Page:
Moms who are depressed often suffer in silence -- but this common illness can also take a heavy toll on their children. That's why getting treated has become an eternal part.
Millions of children are caught in the web of maternal depression. As many as one in four women will suffer from this biological illness at some point in her lifetime, including about 10 percent of new mothers who develop postpartum depression (PPD). Not only is a child with a depressed parent two to four times more likely to develop depression himself before adulthood, but extensive research has shown that a mother's depression, especially when untreated, can interfere with her child's social, emotional, and cognitive development.
Helpless and Hopeless
People who've been depressed say that it's almost impossible to explain what it feels like. "You become unbearably miserable, lethargic, and incapable of any joy or enthusiasm," says Anne Sheffield, author of Sorrow's Web:
Overcoming the Legacy of Maternal Depression. Depressed moms often hide the way they're feeling because they're ashamed that they haven't bonded with their babies and worry that their children might even be taken away from them. New fathers, who are often overwhelmed themselves, may not pick up on their wives' despair.
In fact, as many as two thirds of all depressed women suffer in silence. Perhaps this is because of the stigma attached to mental illness -- or because mothers are so focused on their families that they disregard their own well-being,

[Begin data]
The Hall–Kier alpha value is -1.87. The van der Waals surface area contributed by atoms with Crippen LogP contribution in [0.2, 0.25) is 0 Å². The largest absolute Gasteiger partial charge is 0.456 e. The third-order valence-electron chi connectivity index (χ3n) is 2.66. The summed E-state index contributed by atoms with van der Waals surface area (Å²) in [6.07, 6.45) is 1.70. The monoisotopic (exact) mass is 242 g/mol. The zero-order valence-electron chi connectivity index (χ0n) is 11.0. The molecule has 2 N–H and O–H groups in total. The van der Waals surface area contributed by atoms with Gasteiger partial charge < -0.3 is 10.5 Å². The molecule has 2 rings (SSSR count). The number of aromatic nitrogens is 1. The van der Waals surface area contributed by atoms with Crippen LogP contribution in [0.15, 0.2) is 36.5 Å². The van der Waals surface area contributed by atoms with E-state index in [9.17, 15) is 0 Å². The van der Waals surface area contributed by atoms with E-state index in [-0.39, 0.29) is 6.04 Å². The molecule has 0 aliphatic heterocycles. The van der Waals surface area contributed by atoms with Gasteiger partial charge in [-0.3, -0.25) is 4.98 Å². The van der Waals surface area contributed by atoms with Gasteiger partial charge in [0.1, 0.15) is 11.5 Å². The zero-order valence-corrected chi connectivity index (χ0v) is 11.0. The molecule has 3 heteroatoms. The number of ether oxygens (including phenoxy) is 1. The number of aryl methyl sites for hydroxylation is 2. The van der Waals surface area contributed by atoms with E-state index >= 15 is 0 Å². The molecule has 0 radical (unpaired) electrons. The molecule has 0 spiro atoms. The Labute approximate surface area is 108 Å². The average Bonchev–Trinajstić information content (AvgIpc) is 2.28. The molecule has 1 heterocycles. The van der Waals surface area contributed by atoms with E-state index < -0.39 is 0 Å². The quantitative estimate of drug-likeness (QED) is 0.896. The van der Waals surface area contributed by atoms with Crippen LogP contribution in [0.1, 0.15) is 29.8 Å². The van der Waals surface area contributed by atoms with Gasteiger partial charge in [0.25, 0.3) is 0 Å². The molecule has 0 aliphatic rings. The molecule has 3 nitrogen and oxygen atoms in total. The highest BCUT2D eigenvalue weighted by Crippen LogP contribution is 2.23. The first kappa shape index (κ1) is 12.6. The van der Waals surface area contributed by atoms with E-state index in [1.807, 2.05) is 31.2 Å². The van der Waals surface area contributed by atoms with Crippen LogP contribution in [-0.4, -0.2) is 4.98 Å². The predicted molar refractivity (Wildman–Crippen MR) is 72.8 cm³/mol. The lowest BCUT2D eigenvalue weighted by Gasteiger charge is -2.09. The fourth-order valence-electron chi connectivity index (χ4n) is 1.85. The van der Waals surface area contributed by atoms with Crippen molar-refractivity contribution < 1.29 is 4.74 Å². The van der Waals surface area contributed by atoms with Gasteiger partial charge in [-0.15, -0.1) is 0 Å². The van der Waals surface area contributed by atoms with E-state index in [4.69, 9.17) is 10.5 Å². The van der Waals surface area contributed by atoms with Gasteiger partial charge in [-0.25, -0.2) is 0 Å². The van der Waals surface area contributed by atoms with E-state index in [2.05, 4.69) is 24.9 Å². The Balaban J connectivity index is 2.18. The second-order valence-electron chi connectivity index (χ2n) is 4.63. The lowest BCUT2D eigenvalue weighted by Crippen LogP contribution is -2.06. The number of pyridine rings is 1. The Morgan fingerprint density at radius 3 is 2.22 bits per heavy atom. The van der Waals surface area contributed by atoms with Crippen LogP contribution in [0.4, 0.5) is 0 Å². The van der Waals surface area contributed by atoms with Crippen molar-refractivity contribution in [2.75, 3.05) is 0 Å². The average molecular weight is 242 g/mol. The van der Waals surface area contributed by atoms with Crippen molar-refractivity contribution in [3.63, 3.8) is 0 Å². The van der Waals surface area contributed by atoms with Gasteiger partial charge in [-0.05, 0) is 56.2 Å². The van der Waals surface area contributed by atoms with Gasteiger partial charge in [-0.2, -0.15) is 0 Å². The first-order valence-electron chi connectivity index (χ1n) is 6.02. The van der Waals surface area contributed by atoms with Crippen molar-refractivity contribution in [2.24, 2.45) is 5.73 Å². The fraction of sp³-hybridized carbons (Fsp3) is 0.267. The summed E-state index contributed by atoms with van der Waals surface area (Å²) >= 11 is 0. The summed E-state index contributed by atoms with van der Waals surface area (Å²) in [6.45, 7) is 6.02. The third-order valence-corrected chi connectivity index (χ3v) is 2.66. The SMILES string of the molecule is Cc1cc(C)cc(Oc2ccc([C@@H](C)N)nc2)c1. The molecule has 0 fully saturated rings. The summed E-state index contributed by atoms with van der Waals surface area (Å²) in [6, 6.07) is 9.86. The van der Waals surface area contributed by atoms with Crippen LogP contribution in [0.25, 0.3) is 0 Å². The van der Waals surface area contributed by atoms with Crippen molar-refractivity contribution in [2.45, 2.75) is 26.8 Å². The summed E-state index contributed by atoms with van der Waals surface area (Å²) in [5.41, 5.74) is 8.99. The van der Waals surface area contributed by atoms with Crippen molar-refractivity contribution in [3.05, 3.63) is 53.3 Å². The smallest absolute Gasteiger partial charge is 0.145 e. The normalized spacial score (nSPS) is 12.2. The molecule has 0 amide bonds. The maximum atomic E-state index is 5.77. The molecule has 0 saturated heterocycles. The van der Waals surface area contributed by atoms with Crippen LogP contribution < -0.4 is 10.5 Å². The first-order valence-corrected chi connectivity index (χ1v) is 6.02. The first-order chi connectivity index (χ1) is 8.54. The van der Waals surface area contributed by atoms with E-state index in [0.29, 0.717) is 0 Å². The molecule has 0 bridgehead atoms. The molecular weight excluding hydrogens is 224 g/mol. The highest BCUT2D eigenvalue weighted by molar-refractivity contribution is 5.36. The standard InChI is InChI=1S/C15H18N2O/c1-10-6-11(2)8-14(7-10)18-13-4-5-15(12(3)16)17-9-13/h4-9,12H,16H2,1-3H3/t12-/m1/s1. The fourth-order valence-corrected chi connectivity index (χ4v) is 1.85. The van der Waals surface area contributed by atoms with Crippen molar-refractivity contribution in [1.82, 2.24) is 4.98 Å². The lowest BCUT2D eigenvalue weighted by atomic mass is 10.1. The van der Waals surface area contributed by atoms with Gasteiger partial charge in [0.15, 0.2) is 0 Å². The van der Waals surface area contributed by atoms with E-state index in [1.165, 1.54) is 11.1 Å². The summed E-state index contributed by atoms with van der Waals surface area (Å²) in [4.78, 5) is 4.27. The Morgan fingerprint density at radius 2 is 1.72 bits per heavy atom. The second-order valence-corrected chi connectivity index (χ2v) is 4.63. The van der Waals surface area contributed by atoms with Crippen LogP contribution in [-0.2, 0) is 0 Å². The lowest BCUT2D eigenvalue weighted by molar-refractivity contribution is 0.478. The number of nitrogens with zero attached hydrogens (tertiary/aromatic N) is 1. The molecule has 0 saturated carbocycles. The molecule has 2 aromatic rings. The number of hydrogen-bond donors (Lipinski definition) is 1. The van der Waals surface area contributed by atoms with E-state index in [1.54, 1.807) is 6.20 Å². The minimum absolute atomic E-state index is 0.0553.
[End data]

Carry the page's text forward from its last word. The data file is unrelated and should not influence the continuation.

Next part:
How Kids Are Affected
It can be a tremendous challenge for depressed moms to provide many of the things that children need most -- affection, patience, playfulness, and consistent limit-setting. Not surprisingly, clinically depressed moms are self-critical and indecisive, so that every choice -- from what to make for dinner to how warmly to dress the baby -- can seem overwhelming. But even mild symptoms of depression can affect kids. Children whose mothers have a chronic low-level form of depression known as dysthymia are at risk simply because of the duration of their mom's illness.
Depression Red Flags
At least half of all depressed adults first had symptoms during childhood or adolescence, so parents need to be on the alert for symptoms in their kids too.
The following are signs of both adult and childhood depression:-
- Prolonged sadness, lasting for more than two weeks
- Frequent, easy tearfulness
- Changes in sleep or appetite
- Loss of energy
- Inability to take pleasure in former interests
- Social withdrawal
- Increased irritability, agitation, worry, or anxiety
- Thoughts of death or suicide
Additional signs in children:-
- Frequent headaches or stomachaches
- Chronic boredom or apathy
- Chronic self-criticism
- Extreme sensitivity to rejection or failure
- Talk of or efforts to run away from home